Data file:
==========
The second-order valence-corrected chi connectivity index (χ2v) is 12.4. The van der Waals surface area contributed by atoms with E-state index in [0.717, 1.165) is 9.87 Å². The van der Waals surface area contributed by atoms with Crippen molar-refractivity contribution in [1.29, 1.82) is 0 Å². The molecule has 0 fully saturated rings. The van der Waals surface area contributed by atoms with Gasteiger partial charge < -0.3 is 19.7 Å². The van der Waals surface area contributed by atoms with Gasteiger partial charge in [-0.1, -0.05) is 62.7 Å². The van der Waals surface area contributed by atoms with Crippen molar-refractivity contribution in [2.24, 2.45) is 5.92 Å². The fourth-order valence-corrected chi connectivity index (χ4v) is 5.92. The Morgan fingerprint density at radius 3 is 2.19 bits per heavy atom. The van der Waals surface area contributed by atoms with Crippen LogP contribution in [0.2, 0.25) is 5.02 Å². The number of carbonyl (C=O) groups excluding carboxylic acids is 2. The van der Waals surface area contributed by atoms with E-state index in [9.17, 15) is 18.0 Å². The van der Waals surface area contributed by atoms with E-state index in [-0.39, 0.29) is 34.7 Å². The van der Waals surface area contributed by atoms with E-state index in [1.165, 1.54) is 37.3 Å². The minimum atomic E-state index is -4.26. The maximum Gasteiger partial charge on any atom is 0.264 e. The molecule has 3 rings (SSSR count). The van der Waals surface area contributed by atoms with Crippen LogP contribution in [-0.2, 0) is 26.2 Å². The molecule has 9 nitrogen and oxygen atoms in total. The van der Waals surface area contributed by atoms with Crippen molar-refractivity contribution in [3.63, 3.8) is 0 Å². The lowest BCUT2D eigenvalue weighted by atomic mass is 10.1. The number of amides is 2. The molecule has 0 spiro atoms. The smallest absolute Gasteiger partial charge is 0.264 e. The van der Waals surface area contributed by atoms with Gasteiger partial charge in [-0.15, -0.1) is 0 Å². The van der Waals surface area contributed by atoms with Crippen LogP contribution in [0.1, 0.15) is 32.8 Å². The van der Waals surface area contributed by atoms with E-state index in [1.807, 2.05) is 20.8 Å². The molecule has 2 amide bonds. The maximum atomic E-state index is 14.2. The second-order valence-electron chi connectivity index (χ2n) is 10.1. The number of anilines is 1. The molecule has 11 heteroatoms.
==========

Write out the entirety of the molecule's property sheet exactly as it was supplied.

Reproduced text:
The second-order valence-corrected chi connectivity index (χ2v) is 12.4. The van der Waals surface area contributed by atoms with E-state index in [0.717, 1.165) is 9.87 Å². The van der Waals surface area contributed by atoms with Crippen molar-refractivity contribution in [1.29, 1.82) is 0 Å². The molecule has 0 fully saturated rings. The van der Waals surface area contributed by atoms with Gasteiger partial charge < -0.3 is 19.7 Å². The van der Waals surface area contributed by atoms with Gasteiger partial charge in [-0.1, -0.05) is 62.7 Å². The van der Waals surface area contributed by atoms with Crippen molar-refractivity contribution in [2.24, 2.45) is 5.92 Å². The fourth-order valence-corrected chi connectivity index (χ4v) is 5.92. The Morgan fingerprint density at radius 3 is 2.19 bits per heavy atom. The van der Waals surface area contributed by atoms with Crippen LogP contribution in [0.2, 0.25) is 5.02 Å². The number of carbonyl (C=O) groups excluding carboxylic acids is 2. The van der Waals surface area contributed by atoms with E-state index in [9.17, 15) is 18.0 Å². The van der Waals surface area contributed by atoms with E-state index in [-0.39, 0.29) is 34.7 Å². The van der Waals surface area contributed by atoms with E-state index in [1.165, 1.54) is 37.3 Å². The minimum atomic E-state index is -4.26. The maximum Gasteiger partial charge on any atom is 0.264 e. The molecule has 3 rings (SSSR count). The van der Waals surface area contributed by atoms with Crippen LogP contribution in [-0.2, 0) is 26.2 Å². The molecule has 9 nitrogen and oxygen atoms in total. The van der Waals surface area contributed by atoms with Crippen molar-refractivity contribution in [3.63, 3.8) is 0 Å². The lowest BCUT2D eigenvalue weighted by atomic mass is 10.1. The number of amides is 2. The molecule has 0 spiro atoms. The smallest absolute Gasteiger partial charge is 0.264 e. The van der Waals surface area contributed by atoms with Gasteiger partial charge in [-0.15, -0.1) is 0 Å². The van der Waals surface area contributed by atoms with Crippen LogP contribution in [0.1, 0.15) is 32.8 Å². The van der Waals surface area contributed by atoms with E-state index in [1.807, 2.05) is 20.8 Å². The molecule has 2 amide bonds. The maximum atomic E-state index is 14.2. The second-order valence-electron chi connectivity index (χ2n) is 10.1. The number of anilines is 1. The molecule has 11 heteroatoms.